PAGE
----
for pain medication and schedule a series of follow-up
visits sometime around one week, one month, and three
months after surgery. The incision usually starts to
close within six days and the bandage can be removed.
Physicians commonly fit you with a hinged knee brace
that allows a limited range of movement. You may be
able to bear weight on your knee when released from
the hospital. But some patients may need to use crutches
for a few weeks until they are comfortable walking on
their new knee. Your physician and physical therapist
will help you learn to balance on the new knee and let
you practice unaided walking and going up and down stairs
before you leave the hospital.
You may feel pain or discomfort for the first week at
home after a unicompartmental knee replacement, and
you will be given a combination of pain medications
as needed. A prescription-strength painkiller is usually
prescribed and should be taken as directed on the bottle.
Taking one every four to six hours as directed is a
good idea during the first few days to suppress pain.
Swelling in your knee usually slowly decreases over
a span of two to three weeks after surgery. There may
be some minor bleeding for a few days, but by the time
you are released from the hospital, most bleeding should
have stopped. If you notice swelling or bleeding increase,
you should call your physician. Physicians generally
recommend that you avoid activities that place stress
your knee for about two weeks, so that the bones and
cartilage can heal around the implant. Light walking
and stretching can usually start immediately after surgery.
Here is what you can expect and how you can cope after
an unicompartmental knee replacement:
your knee for 20 or 30 minutes a few times a day during
the first week after surgery will help reduce pain.
your knee elevated above heart level as much as possible
to reduce swelling and pain. Place pillows under the
ankle of the operative leg while you are in bed.
your knee in the prescribed, hinged knee brace for about
two weeks. You may remove the brace for brief periods
to perform passive motion exercises with the aid of
a physical therapist or a CPM machine. Range of motion
exercises are important for healing. Regaining full
extension is just as important as bending your knee.
help speed healing, keep your incision dry for seven
to ten days. A plastic shower bag can help keep the
incision dry while bathing. You can purchase these bags
at a pharmacy or surgical supply store. Wait until you
can stand comfortably for 10 or 15 minutes at a time
before you take a shower without assistance.
or a cane may be needed for about two weeks, depending
on the pain. Older patients may have to continue using
crutches or a cane for a longer period of time.
Most patients can resume normal daily activities, driving,
and light exercise, like swimming and cycling, within
two weeks after surgery.
to call the doctor after surgery
Most patients can begin physical therapy immediately
after surgery. In the first few weeks of rehabilitation,
your physical therapist usually helps you stretch the
muscles in your hamstrings, quadriceps, and calves while
flexing and extending your knee to restore a full, pain-free
range of motion.
When pain has decreased, physicians generally recommend
at least 30 minutes of low-impact exercise a day for
patients with arthritis. You should try to cut back
on activities that place added stress on your knees,
like running and strenuous weight lifting. Cross-training
exercise programs are commonly prescribed when you have
arthritis. Depending on your preferences, your workouts
may vary each day between cycling, cross-country skiing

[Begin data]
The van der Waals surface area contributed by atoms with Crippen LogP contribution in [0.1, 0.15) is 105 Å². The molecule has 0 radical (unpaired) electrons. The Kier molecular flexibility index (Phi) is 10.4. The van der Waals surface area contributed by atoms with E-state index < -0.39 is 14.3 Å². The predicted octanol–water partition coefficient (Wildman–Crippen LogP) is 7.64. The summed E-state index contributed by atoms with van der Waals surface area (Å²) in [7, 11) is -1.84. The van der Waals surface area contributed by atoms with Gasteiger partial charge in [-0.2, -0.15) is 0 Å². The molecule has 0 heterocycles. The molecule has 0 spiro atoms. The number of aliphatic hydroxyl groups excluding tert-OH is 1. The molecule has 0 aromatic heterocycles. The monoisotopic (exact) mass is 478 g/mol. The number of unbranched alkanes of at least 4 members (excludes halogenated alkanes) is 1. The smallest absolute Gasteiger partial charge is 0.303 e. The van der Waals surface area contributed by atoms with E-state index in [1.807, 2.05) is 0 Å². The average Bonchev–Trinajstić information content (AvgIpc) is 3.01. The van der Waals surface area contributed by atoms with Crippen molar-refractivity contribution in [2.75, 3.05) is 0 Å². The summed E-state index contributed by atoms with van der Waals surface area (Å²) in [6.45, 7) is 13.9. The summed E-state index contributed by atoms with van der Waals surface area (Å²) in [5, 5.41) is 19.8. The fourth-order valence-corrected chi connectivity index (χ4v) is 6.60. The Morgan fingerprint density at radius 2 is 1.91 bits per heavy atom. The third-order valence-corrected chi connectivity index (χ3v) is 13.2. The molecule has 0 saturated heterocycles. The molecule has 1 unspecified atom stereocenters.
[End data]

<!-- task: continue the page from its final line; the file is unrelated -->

machines, elliptical training machines, swimming, and
other low-impact cardiovascular exercises. Walking is
usually better for arthritic knees than running, and
many patients prefer swimming, which takes your body
weight off your knees and makes movement easier. Once
your physical therapist has taught you a proper exercise
program, it is important to find time each day to perform
the prescribed exercises.
Strength training usually focuses on moving light weights
through a complete, controlled range of motion. You
should generally avoid trying to lift as much as possible
with your quadriceps and hamstrings. Your physical therapist
typically teaches you to move slowly through the entire
movement, like bending and straightening your knee,
with enough resistance to work your muscles without
stressing the bones in your knee. Once your physical
therapist has taught you a proper exercise program,
it is important to find time each day to perform the
strengthening exercises: Cartilage injuries
Most prosthetic knees can last for over twenty years
if you are careful to avoid injury and overuse. After
rehabilitation, preventing osteoarthritis is a process
of slowing the progression and spread of the disease.
Because patients remain at risk for continued pain in
their knees after treatment, it is important they are
proactive in managing their conditions. Maintaining
aerobic cardiovascular fitness has been an effective
method for preventing the progression of osteoarthritis.
Light, daily exercise is much better for an arthritic
knee than occasional, heavy exercise. When you have
arthritis in your knees, it is especially important
to avoid suffering any serious knee injuries, like torn
ligaments or fractured bones, because arthritis can
complicate knee injury treatment. You should avoid high-impact
or repetitive stress sports, like football and distance
running, that commonly cause severe knee injuries. Depending
on the severity of your arthritis, your physician may
also recommend limiting your participation in sports
that involve sprinting, twisting, or jumping. Because
osteoarthritis has multiple causes and may be related
to genetic factors, no simple prevention tactic will
help everyone avoid increased arthritic pain. To prevent
the spread of arthritis, physicians generally recommend
that you take the following precautions:
anything that makes pain last for over an hour or two.
controlled range of motion activities that do not overload
heavy impact on the knees during everyday and athletic
strengthen the muscles in your thigh and lower leg to
help protect the bones and cartilage in your knee.
Non-contact activities are a great way to keeping joints
and bones healthy and maintain fitness over time. Exercise
also helps promote weight loss, which can take stress
off your knees.